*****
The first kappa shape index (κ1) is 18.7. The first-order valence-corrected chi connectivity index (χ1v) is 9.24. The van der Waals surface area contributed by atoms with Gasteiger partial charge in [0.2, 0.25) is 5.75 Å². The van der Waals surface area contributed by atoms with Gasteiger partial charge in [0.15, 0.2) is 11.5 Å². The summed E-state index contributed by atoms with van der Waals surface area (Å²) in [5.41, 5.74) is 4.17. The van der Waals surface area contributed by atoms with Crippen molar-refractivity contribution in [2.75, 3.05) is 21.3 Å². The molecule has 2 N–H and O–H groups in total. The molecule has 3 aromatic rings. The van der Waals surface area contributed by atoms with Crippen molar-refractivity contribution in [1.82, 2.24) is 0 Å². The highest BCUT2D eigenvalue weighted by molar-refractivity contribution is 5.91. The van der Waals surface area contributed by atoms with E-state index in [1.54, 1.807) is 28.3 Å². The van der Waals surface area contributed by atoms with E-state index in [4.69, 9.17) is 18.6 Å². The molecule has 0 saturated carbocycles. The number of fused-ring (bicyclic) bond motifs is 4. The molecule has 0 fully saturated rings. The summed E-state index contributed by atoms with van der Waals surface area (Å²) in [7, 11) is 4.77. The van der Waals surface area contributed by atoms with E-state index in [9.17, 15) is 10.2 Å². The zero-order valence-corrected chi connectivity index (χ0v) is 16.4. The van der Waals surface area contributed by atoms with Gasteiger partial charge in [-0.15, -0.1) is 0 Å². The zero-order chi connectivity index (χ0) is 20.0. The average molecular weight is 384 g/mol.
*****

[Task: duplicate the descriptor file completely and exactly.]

The first kappa shape index (κ1) is 18.7. The first-order valence-corrected chi connectivity index (χ1v) is 9.24. The van der Waals surface area contributed by atoms with Gasteiger partial charge in [0.2, 0.25) is 5.75 Å². The van der Waals surface area contributed by atoms with Gasteiger partial charge in [0.15, 0.2) is 11.5 Å². The summed E-state index contributed by atoms with van der Waals surface area (Å²) in [5.41, 5.74) is 4.17. The van der Waals surface area contributed by atoms with Crippen molar-refractivity contribution in [2.75, 3.05) is 21.3 Å². The molecule has 2 N–H and O–H groups in total. The molecule has 3 aromatic rings. The van der Waals surface area contributed by atoms with Crippen molar-refractivity contribution in [1.82, 2.24) is 0 Å². The highest BCUT2D eigenvalue weighted by molar-refractivity contribution is 5.91. The van der Waals surface area contributed by atoms with E-state index in [1.54, 1.807) is 28.3 Å². The van der Waals surface area contributed by atoms with E-state index in [4.69, 9.17) is 18.6 Å². The molecule has 0 saturated carbocycles. The number of fused-ring (bicyclic) bond motifs is 4. The molecule has 0 fully saturated rings. The summed E-state index contributed by atoms with van der Waals surface area (Å²) in [7, 11) is 4.77. The van der Waals surface area contributed by atoms with E-state index in [9.17, 15) is 10.2 Å². The zero-order valence-corrected chi connectivity index (χ0v) is 16.4. The van der Waals surface area contributed by atoms with Gasteiger partial charge in [-0.15, -0.1) is 0 Å². The zero-order chi connectivity index (χ0) is 20.0. The average molecular weight is 384 g/mol.